What is a Motion for Summary Judgment?
A motion for summary judgment usually happens after the parties have completed all of their discovery.
If a defendant moves for summary judgment, they will have to demonstrate that there are no admissible facts in the record that could support a plaintiff's claims. The phrase used in evaluating summary judgment motions is whether there is "a genuine dispute of material fact."
Because the plaintiff has the burden of proof, a defendant can get summary judgment if there is a lack of evidence supporting an essential element. A defendant can also get summary judgment if the plaintiff has made admissions fatal to an element of their claims.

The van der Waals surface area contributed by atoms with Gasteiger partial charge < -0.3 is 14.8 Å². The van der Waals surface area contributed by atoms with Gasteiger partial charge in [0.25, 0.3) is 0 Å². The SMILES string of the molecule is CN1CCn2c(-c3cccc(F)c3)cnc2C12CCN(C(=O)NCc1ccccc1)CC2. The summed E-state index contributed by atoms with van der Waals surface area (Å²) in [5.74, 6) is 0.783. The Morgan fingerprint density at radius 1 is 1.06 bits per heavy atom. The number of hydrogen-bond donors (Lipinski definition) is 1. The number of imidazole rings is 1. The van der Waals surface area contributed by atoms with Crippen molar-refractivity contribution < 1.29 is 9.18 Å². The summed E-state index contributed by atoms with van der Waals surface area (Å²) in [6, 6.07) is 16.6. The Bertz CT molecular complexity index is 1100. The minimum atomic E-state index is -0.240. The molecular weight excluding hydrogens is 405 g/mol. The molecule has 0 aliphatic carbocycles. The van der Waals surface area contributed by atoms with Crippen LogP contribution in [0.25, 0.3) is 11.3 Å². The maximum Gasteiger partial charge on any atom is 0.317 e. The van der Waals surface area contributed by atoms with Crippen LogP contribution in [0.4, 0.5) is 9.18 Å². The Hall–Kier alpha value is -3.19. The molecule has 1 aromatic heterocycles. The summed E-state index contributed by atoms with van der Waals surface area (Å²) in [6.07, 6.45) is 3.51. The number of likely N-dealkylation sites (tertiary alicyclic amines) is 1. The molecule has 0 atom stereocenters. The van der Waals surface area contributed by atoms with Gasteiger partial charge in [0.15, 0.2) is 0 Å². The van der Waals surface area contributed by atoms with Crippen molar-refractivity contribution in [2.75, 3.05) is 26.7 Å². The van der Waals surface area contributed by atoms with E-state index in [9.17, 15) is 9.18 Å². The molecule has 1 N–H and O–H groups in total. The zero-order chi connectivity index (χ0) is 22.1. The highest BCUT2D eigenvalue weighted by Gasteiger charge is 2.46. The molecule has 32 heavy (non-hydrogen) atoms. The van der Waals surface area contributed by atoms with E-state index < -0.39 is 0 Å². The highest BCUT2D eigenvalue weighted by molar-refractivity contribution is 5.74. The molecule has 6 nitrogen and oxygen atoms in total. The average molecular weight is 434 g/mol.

The presumption is still in favor of the plaintiff, given the preference to have disputes fully adjudicated on the merits. However, if you are a plaintiff in a civil case, you should make sure that before and during discovery you are getting information from your attorney about the possibility of a summary judgment motion, so that you can both make sure you get all of the essential evidence on the record in discovery.
Learn more here about what to expect as a plaintiff in a civil lawsuit.
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